Upgrades for an Energy-Efficient Home

Energy-efficient homes are built to conserve energy and prevent energy waste. Everything from a home’s insulation to the direction windows face can have a surprising impact on its energy use. 

Interest in green building is growing with contractors and families. It’s easier than ever to find sustainable building materials, LEED-certified builders, and homes built from the ground up with sustainability and energy efficiency in mind.

While your home may not have been built with energy efficiency in mind, there are plenty of upgrades you can make to help conserve energy. Energy-efficient technology and improvements are widely available and a great option for families looking to protect the environment and their home health.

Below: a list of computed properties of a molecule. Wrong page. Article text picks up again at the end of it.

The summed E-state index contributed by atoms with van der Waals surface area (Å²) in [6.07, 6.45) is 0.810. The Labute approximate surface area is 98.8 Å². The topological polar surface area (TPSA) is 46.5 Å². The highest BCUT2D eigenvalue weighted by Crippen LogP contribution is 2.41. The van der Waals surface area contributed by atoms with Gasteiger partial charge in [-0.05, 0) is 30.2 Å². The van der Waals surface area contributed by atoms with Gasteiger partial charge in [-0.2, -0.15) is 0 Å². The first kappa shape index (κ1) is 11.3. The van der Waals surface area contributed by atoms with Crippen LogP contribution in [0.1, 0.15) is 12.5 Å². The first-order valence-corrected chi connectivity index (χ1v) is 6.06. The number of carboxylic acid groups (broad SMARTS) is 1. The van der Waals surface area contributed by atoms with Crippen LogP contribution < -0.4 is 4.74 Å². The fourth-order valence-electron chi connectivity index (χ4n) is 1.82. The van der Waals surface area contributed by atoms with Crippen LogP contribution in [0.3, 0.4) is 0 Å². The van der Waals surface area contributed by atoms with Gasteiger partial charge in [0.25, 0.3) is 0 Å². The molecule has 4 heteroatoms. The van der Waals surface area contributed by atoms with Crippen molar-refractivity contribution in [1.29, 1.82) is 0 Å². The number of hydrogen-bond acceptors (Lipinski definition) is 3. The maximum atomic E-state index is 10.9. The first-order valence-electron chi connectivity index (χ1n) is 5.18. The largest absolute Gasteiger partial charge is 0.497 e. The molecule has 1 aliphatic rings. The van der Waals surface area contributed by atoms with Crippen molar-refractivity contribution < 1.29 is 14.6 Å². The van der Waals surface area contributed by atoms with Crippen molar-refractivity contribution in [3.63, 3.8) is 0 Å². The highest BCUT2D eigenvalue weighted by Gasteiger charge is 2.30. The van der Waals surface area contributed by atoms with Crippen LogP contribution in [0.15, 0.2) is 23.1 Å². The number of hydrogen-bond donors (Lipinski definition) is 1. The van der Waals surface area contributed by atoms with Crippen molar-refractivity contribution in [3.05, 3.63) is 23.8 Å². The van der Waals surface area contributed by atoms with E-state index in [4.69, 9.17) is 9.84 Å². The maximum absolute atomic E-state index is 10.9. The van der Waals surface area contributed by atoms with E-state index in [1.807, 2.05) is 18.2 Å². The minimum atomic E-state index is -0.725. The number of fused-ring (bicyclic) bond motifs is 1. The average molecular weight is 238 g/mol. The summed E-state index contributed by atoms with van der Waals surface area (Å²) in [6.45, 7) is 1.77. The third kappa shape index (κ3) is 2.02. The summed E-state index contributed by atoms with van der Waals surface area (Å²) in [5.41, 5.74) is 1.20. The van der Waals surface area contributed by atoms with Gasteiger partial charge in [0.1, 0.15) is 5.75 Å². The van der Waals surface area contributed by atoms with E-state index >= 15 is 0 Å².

Some steps are as easy and installing weatherstripping and blackout curtains in your windows. Others are more intensive, like installing a tankless water heater and other energy-efficient appliances. 

If you’re looking for ways to reduce your carbon footprint and save on utilities, your home is a great place to start. Check out this infographic from Homebuyer to learn more about what makes a home energy-efficient.

what-makes-a-home-energy-efficient

4 COMMENTS

  1. Very informative, thank you! By the way, to reduce energy consumption, you should unplug the electrical appliance in your home whenever you are not using them. After all, plugged chargers and electrical appliances account for 37% of the energy consumed. It’s too much to keep ignoring it.

  2. Thank you for sharing such important info! As for the insulation, don’t dwell only on the attic and walls. Consider external pipes insulation, as well. First of all, it can prevent pipes from freezing. Secondly, it could drastically reduce your heating bills as unprotected external pipes can account for 30% of it.

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